This almond ginger kulich is a traditional easter bread.
smelled ugly and a quick trip to toys-r-us where my mom bought me a teddy bear with a gingham dress.
I make this bread with half bread flour and half pastry flour, but you can substitute the whole amount for all purpose flour.You can use coffee cans as molds. I used three panettone paper molds, 5x3 inch, but could've easily use only two. Depends on how tall you want your kulich.
- ½ cup raisins
- ¼ cup chopped crystallized ginger
- Zest of 1 orange about 2 teaspoons
- ¼ cup brandy or cognac
- 1 Tbs active dry yeast
- ¼ cup warm water tepid
- ½ cup warm milk about 100º
- 1 cup bread flour
- 3 eggs
- 2 teaspoons salt
- 1 teaspoon vanilla extract
- ½ cup sugar
- 1 cup bread flour
- 1 ½ to 2 cups pastry flour + extra if needed
- 4 Tbs unsalted butter at room tº
- ½ cup chopped toasted almonds
- 1 Tbs unsalted butter melted, for brushing the finished loaves
- Powdered sugar for sprinkling
- Extra chopped almonds and/or crystallized ginger
In a small bowl combine raisins, ginger, zest and brandy.
Let soak while preparing the rest of the bread.
In the bowl of a stand mixer, or a large bowl if making by hand, mix water and yeast. Let stand a few minutes until foamy and add milk and flour.
Mix well with a wooden spoon, cover with plastic wrap and let stand until bubbly, about 1 hour.
To the sponge, add the eggs, vanilla, sugar, 1 cup bread flour and salt.
Mix with a wooden spoon until incorporated and attach to the mixer. With the dough hook, mixing on medium speed, add 1 cup pastry flour and butter in four or five pieces and soaked fruit with any brandy that remains.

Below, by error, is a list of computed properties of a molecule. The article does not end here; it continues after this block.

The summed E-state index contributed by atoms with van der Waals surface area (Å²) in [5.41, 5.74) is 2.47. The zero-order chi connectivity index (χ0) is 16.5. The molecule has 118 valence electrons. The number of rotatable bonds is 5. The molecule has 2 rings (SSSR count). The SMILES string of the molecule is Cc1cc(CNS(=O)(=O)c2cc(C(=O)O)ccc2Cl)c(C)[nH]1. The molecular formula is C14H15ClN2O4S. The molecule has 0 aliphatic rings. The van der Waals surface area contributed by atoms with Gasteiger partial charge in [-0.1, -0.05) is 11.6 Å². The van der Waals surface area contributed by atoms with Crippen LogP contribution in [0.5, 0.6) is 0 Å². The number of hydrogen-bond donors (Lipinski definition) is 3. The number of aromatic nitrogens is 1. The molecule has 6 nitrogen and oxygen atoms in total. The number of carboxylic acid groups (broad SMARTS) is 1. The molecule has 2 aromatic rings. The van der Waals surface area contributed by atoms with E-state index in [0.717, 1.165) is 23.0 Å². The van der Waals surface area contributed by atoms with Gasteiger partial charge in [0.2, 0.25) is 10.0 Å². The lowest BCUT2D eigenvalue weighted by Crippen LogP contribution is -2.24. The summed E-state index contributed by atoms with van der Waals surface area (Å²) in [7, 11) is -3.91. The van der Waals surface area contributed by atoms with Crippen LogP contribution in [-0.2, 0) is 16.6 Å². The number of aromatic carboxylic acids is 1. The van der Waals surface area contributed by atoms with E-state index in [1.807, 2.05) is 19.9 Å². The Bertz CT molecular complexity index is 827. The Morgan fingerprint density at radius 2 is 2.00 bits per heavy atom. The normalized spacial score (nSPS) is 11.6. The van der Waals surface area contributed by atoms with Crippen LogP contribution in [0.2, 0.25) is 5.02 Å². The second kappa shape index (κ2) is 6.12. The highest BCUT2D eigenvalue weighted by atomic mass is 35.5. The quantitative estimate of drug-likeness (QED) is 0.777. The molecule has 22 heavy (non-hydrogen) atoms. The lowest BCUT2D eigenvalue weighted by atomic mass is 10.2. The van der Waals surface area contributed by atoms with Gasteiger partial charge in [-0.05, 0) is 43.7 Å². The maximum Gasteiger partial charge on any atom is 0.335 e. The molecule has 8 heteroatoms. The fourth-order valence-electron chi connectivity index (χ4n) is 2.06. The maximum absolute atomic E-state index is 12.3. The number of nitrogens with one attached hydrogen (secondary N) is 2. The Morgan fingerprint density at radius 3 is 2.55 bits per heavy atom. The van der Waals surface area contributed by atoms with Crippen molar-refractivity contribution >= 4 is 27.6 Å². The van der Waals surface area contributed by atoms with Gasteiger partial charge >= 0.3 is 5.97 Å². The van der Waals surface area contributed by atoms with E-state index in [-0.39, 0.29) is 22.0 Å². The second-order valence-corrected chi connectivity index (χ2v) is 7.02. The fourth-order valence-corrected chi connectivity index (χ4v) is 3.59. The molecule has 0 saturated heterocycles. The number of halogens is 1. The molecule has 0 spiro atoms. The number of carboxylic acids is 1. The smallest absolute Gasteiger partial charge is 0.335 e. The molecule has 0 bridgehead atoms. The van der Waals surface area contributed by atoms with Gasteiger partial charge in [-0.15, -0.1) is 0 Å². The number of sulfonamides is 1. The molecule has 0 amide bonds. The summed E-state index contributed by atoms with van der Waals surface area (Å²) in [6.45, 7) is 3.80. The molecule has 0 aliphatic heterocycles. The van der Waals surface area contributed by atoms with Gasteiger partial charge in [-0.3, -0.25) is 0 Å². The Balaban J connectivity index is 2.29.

Knead until the flour is incorporated, and continue adding the rest of the pastry flour, half cup at a time. With a spatula, clean the sides of the bowl and knead for five minutes.
The dough will will pool on the bottom and never completely become a ball, but it should attempt to do so when adding the last part of the flour. You can add some more flour, a few tablespoons at a time if the dough it too wet after five minutes.
Beat for 4 or 5 more minutes, transfer to a greased bowl, cover with plastic wrap and let rise until doubled, about 1 ½ to 2 hours. It can take longer, depending on the tº.
Transfer to a lightly floured surface. Pat it into a rectangle, sprinkle the chopped almonds and for into a loose ball with the aid of a dough scraper. Knead a few times to distribute the almonds, some will fall, put them back in.
Have ready two or three coffee cans or panettone paper molds, or any other round mold (it can be a cake mold too) that is 5 inches in diameter and at least 3 inches tall. Spray or grease them.
Divide the dough in two or three equal pieces, loosely form a ball and put them inside the molds. The dough will be sticky so work quickly with the aid of a dough scraper.
Cover with a clean kitchen towel and let rise in a warm place until doubled, about 45 minutes to 1 hour.
About 20 minutes before baking, turn the oven to 350º F.
Bake kulich for 35 to 40 minutes, until a tester inserted in center comes out clean and the top is golden brown. If browning too quickly cover with aluminum foil and continue baking.
Transfer to a wire rack, brush with melted butter and sprinkle with powdered sugar or almonds.
If not eating right away, freeze them, up to 3 months, well wrapped in plastic and foil, without the butter and sugar. When you're going to eat them, let them thaw in their wrappings, and reheat for 5 minutes before decorating.
adapted from Bread for all Seasons, by Beth Hensperger
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